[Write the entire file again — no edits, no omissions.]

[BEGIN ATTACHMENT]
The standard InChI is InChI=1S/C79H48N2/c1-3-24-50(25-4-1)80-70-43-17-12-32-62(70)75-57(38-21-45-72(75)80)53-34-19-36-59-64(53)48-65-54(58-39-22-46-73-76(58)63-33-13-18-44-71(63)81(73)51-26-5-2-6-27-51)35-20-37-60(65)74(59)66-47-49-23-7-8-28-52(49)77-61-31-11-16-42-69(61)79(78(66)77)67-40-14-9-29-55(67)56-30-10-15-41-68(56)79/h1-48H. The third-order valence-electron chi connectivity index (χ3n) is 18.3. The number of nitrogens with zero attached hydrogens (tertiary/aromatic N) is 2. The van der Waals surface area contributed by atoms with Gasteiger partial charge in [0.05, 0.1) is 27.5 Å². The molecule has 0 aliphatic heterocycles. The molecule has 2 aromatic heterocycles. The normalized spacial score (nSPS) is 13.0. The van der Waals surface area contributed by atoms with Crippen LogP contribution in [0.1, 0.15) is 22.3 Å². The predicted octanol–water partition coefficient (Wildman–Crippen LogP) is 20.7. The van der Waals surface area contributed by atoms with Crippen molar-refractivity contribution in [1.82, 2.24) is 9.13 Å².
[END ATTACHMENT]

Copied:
The standard InChI is InChI=1S/C79H48N2/c1-3-24-50(25-4-1)80-70-43-17-12-32-62(70)75-57(38-21-45-72(75)80)53-34-19-36-59-64(53)48-65-54(58-39-22-46-73-76(58)63-33-13-18-44-71(63)81(73)51-26-5-2-6-27-51)35-20-37-60(65)74(59)66-47-49-23-7-8-28-52(49)77-61-31-11-16-42-69(61)79(78(66)77)67-40-14-9-29-55(67)56-30-10-15-41-68(56)79/h1-48H. The third-order valence-electron chi connectivity index (χ3n) is 18.3. The number of nitrogens with zero attached hydrogens (tertiary/aromatic N) is 2. The van der Waals surface area contributed by atoms with Gasteiger partial charge in [0.05, 0.1) is 27.5 Å². The molecule has 0 aliphatic heterocycles. The molecule has 2 aromatic heterocycles. The normalized spacial score (nSPS) is 13.0. The van der Waals surface area contributed by atoms with Crippen LogP contribution in [0.1, 0.15) is 22.3 Å². The predicted octanol–water partition coefficient (Wildman–Crippen LogP) is 20.7. The van der Waals surface area contributed by atoms with Crippen molar-refractivity contribution in [1.82, 2.24) is 9.13 Å².